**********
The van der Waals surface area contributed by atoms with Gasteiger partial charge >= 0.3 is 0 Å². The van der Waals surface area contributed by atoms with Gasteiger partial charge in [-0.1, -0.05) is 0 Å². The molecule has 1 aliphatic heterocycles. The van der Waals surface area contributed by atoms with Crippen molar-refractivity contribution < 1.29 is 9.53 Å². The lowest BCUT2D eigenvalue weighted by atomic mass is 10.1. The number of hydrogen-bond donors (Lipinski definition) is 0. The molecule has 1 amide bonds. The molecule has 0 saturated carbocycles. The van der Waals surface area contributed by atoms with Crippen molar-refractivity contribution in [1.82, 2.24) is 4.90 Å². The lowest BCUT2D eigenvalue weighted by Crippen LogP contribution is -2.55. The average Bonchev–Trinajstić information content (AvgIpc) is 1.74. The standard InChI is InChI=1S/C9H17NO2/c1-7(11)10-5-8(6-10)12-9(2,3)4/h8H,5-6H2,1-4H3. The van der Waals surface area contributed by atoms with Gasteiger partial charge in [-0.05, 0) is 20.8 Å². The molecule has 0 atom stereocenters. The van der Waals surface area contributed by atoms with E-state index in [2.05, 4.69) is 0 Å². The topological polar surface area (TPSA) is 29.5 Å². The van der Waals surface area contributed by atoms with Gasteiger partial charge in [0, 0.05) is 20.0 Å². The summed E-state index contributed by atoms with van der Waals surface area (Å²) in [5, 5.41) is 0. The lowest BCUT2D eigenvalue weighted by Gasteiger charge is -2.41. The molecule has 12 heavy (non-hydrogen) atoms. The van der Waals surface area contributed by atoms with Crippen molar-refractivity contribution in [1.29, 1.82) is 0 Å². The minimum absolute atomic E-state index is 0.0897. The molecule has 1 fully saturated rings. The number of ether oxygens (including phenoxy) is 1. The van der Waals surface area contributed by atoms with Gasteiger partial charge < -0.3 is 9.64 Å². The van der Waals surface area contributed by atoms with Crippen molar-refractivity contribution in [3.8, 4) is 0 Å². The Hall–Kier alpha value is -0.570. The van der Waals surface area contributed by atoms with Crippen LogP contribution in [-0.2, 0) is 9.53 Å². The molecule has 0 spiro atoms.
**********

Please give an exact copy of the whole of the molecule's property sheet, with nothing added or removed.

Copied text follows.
The van der Waals surface area contributed by atoms with Gasteiger partial charge >= 0.3 is 0 Å². The van der Waals surface area contributed by atoms with Gasteiger partial charge in [-0.1, -0.05) is 0 Å². The molecule has 1 aliphatic heterocycles. The van der Waals surface area contributed by atoms with Crippen molar-refractivity contribution < 1.29 is 9.53 Å². The lowest BCUT2D eigenvalue weighted by atomic mass is 10.1. The number of hydrogen-bond donors (Lipinski definition) is 0. The molecule has 1 amide bonds. The molecule has 0 saturated carbocycles. The van der Waals surface area contributed by atoms with Crippen molar-refractivity contribution in [1.82, 2.24) is 4.90 Å². The lowest BCUT2D eigenvalue weighted by Crippen LogP contribution is -2.55. The average Bonchev–Trinajstić information content (AvgIpc) is 1.74. The standard InChI is InChI=1S/C9H17NO2/c1-7(11)10-5-8(6-10)12-9(2,3)4/h8H,5-6H2,1-4H3. The van der Waals surface area contributed by atoms with Gasteiger partial charge in [-0.05, 0) is 20.8 Å². The molecule has 0 atom stereocenters. The van der Waals surface area contributed by atoms with E-state index in [2.05, 4.69) is 0 Å². The topological polar surface area (TPSA) is 29.5 Å². The van der Waals surface area contributed by atoms with Gasteiger partial charge in [0, 0.05) is 20.0 Å². The summed E-state index contributed by atoms with van der Waals surface area (Å²) in [5, 5.41) is 0. The lowest BCUT2D eigenvalue weighted by Gasteiger charge is -2.41. The molecule has 12 heavy (non-hydrogen) atoms. The van der Waals surface area contributed by atoms with Crippen molar-refractivity contribution in [1.29, 1.82) is 0 Å². The minimum absolute atomic E-state index is 0.0897. The molecule has 1 fully saturated rings. The number of ether oxygens (including phenoxy) is 1. The van der Waals surface area contributed by atoms with Gasteiger partial charge < -0.3 is 9.64 Å². The van der Waals surface area contributed by atoms with Crippen molar-refractivity contribution in [3.8, 4) is 0 Å². The Hall–Kier alpha value is -0.570. The van der Waals surface area contributed by atoms with Crippen LogP contribution in [-0.2, 0) is 9.53 Å². The molecule has 0 spiro atoms.